Path of lifeWhen we were younger, many of us drifted into college studies and post-college careers that may or may not have been our first choice but at least paid the bills.  As we near retirement, or even years before retirement, we wonder, “Is this all there is?”  And when we wonder like that, we get dissatisfied, and when we get dissatisfied – if we’re gutsy – we’ll do what it takes to become satisfied.  If we don’t attain our desired level of satisfaction, we’ll languish: lose vitality, grow weak, and become feeble.  My oh my, is that what you want? Continue reading

Lighten up Mondays

Happy sunshine faceI’m a writer so I am always intrigued with word arrangements and different takes on relatively normal phrases.  Here are several paraprosdokians: figures of speech in which the latter part of a sentence or phrase is unexpected. Credit for this entry goes to Larry Brooks of www.storyfix.com

  1. Where there’s a will, I want to be in it.
  2. The last thing I want to do is hurt you, but it’s still on my list.
  3. In filling out an application, where it says, Emergency Contact I put ‘doctor.”
  4. I didn’t say it was your fault, I said I was blaming you.
  5. You do not need a parachute to skydive unless you want to do it again.
  6. I used to be indecisive; now I’m not so sure.
  7. To be sure of hitting the target, shoot first and call whatever you hit the target.
  8. I thought I wanted a career. Turns out I just wanted paychecks.
  9. Nostalgia isn’t what it used to be.
  10. Women will never be equal to men until they can walk down the street with a bald head and a beer gut and still think they’re sexy.

 

Neurological hell

NFL players are choosing early retirement. Is the future of football under scrutiny?
http://wapo.st/1xvFq9p

I LOVE football. Actually, I love the Seattle Seahawks, but I cringe each time a player gets pummeled in the head.

Brain superimposed on treeThe above Washington Post article suggests American football may some day fall away as a sport, similar to what happened to boxing.  Many years ago, I remember boxing being the sport that people gathered around their televisions to watch, whether at home or in the bars.  I can understand why nowadays most of us would rather not watch two people bash each other in the head; a head with virtually no protection in the boxing ring.  But even with all the sophisticated helmet and body gear covering football players on the field, players are still sustaining concussions that could sooner or later place them in neurological hell. Continue reading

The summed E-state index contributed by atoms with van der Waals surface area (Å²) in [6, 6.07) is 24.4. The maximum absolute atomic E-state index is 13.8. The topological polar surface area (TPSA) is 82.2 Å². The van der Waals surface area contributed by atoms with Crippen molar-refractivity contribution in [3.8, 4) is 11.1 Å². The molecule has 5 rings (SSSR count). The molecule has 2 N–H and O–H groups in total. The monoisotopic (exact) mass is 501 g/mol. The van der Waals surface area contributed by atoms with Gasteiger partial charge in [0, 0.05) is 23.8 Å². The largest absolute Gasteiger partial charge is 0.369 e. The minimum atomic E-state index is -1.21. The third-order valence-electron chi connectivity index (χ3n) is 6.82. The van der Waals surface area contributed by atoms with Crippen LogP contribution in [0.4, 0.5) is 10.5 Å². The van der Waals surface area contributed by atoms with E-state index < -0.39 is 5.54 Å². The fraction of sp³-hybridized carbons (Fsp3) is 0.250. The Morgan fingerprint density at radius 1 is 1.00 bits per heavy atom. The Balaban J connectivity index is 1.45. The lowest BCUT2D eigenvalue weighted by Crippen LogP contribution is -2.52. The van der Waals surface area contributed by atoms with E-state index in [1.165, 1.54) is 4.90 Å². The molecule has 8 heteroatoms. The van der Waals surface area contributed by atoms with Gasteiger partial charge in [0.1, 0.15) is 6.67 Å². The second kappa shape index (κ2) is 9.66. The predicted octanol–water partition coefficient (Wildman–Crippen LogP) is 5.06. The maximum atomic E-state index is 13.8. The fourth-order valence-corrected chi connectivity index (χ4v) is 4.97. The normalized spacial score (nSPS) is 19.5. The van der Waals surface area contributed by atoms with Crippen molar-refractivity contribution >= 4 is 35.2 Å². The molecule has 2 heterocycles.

Rejection is a passing fantasy

Enevelope greenHave you ever been rejected? Read the attached NY Times article: Accepted? Rejected? Relax You’ll see that the article was retitled since it first appeared so when you click on the link, you’ll see the subject matter as being about college admissions.

Rejection affects all of us: it’s not just about college admission policies.

I’m a writer; I should know.

I’ve only been looking for an agent for 30 days, therefore the 15 rejections – or what I like to call not interesteds – I’ve received out of 60 submissions sent is only 25% of the total so far.  Wow, 75% of the agents haven’t turned me down yet! Continue reading

Lighten up Mondays

ShamrockHappy day before St. Patrick’s Day!  I’m half Irish so I want to celebrate by providing a couple Irish-themed jokes to start off your week with a laugh or two:

A Spanish singer chatting on television used the word manana.  When asked what that meant, he said, “It means, maybe the job will be done tomorrow, maybe the next day, maybe the day after that, next week, next month or next year.  It’s like, who cares?”

Shay Brennan, an Irishman in the conversation, was asked if there’s an Irish equivalent.  “No, in Ireland we don’t have a word to describe that level of urgency.”

There was a Scotsman, an Englishman, and an Irishman all taking a tea break at a building site.  The Englishman pipes up, “If my wife puts cheese on my sandwich again, I am going to kill myself.”  The Scotsman says, “If my wife puts egg on my sandwich again, I will kill myself.”  The Irishman says, “If I find ham on my sandwich again, I will kill myself.”